Netscape to Push TV Show, Web E-mail Service
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AOL Time Warner unit Netscape Communications is rolling out a new promotion ostensibly in support of a new TV program airing on The WB network -- but which also serves to boost its own brand.
Through the deal, Mountain View, Calif.-based Netscape's eponymous Web portal will host an e-mail based sweepstakes promoting the new WB show "Dead Last."
Launching this week, the contest aims to build buzz around the show's August 14th pilot by offering prizes like a trip for two to Hollywood and a walk-on role on a WB show.
To enter the sweepstakes, Internet users must register for an account on Netscape's free, Web e-mail service, WebMail. (Existing WebMail users can click on an icon on the site.) Once users have registered, participants will receive a weekly e-mail containing a link to earn an entry into the contest.
In addition to the sweepstakes promotion, which concludes in late September, Netscape.com will host "Dead Last"-related content, advertising and so on.
"We are always happy when we find unique ways to reach these fans in a television landscape that has become more and more competitive," said Lewis Goldstein, a co-president of marketing at The WB Television Network.
While the promotion itself is interesting, the sweepstakes also give some insight on how AOL is hoping to boost Netscape's prominence as a Web portal, similar to Yahoo!, Terra Lycos, or Microsoft's MSN.
Netscape, of course, is the pioneer behind the Internet's first commercial Web browser, Navigator, for which it established the Netcenter Web portal. But since its acquisition by America Online (now cross-media behemoth AOL Time Warner) in 1998, Netscape's consumer brand has taken something of a ill-defined back seat to AOL's flagship service.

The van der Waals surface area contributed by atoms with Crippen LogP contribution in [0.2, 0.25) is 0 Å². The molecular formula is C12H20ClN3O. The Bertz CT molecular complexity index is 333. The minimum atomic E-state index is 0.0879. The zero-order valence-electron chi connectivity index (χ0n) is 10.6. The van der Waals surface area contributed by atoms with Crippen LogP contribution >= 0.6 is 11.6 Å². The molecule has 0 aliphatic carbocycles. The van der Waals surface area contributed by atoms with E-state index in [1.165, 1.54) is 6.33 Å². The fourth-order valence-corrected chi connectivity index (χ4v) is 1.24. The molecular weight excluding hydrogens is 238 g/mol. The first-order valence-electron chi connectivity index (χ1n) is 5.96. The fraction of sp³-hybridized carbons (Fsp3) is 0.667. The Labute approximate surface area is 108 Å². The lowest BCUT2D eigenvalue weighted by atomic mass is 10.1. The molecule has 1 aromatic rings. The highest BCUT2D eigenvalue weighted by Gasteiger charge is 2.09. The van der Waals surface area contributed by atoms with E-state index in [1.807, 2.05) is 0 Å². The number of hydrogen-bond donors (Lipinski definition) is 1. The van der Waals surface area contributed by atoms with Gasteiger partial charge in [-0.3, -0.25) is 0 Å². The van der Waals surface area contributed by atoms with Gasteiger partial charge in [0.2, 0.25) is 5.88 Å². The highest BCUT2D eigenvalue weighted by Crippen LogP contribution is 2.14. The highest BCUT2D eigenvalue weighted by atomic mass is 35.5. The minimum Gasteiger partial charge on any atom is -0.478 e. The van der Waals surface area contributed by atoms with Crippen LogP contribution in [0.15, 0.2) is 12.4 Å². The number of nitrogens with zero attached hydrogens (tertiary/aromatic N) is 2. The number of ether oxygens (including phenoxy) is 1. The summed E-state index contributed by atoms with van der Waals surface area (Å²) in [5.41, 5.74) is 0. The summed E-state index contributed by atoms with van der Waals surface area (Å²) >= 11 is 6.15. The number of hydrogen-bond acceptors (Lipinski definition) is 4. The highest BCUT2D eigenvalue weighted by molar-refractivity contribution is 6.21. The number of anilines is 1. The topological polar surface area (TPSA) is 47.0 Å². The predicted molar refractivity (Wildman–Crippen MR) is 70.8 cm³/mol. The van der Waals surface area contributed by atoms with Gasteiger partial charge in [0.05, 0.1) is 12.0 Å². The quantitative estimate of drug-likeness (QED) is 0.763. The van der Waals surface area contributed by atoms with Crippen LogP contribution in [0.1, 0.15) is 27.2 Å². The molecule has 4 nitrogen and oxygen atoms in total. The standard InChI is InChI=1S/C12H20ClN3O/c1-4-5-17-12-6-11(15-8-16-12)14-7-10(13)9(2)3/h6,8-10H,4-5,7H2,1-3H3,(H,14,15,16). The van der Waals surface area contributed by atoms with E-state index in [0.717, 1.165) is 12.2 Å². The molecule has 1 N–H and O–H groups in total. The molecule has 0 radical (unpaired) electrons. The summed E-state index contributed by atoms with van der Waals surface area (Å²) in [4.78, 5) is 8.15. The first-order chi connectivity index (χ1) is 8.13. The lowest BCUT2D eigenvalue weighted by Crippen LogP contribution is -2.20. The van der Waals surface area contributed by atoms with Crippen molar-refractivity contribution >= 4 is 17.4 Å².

That loss of identity quickened with the decline of Navigator, largely outgunned by Microsoft's Internet Explorer in the so-called "browser wars" of the late 90s. As a result, the company's Netscape.com home page entered the new millennium as what looked to be a neglected, vaguely positioned portal.
But now, while AOL Time Warner is rumored to be beefing up efforts to promote new versions of Netscape Navigator (by making Nagivator the default America Online browser instead of Internet Explorer,) the media giant also is aiming for Netscape.com to make a comeback among consumers.
In essence, the company perceives Netscape.com (minus the name "Netcenter") operating as a Web portal in tandem with its own America Online brand -- with AOL's proprietary online service on one hand, and Netscape's Web-based services on the other.
"We're creating products for Internet users not in the AOL universe," said spokesman Josh Danson, adding that Netscape.com and WebMail serves the Web's "a la carte audience, who like to create their own Internet experience."
The timing of the promotional effort couldn't be better. The push to reinvigorate Netscape comes amid growing tensions in AOL's rivalry with software giant-cum-Web media giant Microsoft -- an enmity that lately has seen the two battling over hot areas like desktop icon placement.
In one show of support for the site, much of Netscape.com recently underwent a major "look-and-feel" redesign. That effort, in addition to the signup promotion, came just weeks after Microsoft similarly retooled its own Hotmail e-mail service.
Additionally, links to WebMail and other Netscape online services appear on most AOL-owned Web properties, such as Time.com, SportsIllustrated.CNN.com, and others.
Netscape spokespeople declined to explicitly categorize WebMail as AOL's answer to Microsoft's Hotmail -- or the entire Netscape.com service as rival to MSN -- though they did admit the effort was part of a larger marketing push to highlight Netscape and WebMail.
Instead, Danson described the promotions as "just another way to provide more choice to Internet users. We're just concerned with getting the product out there and getting more users excited about this."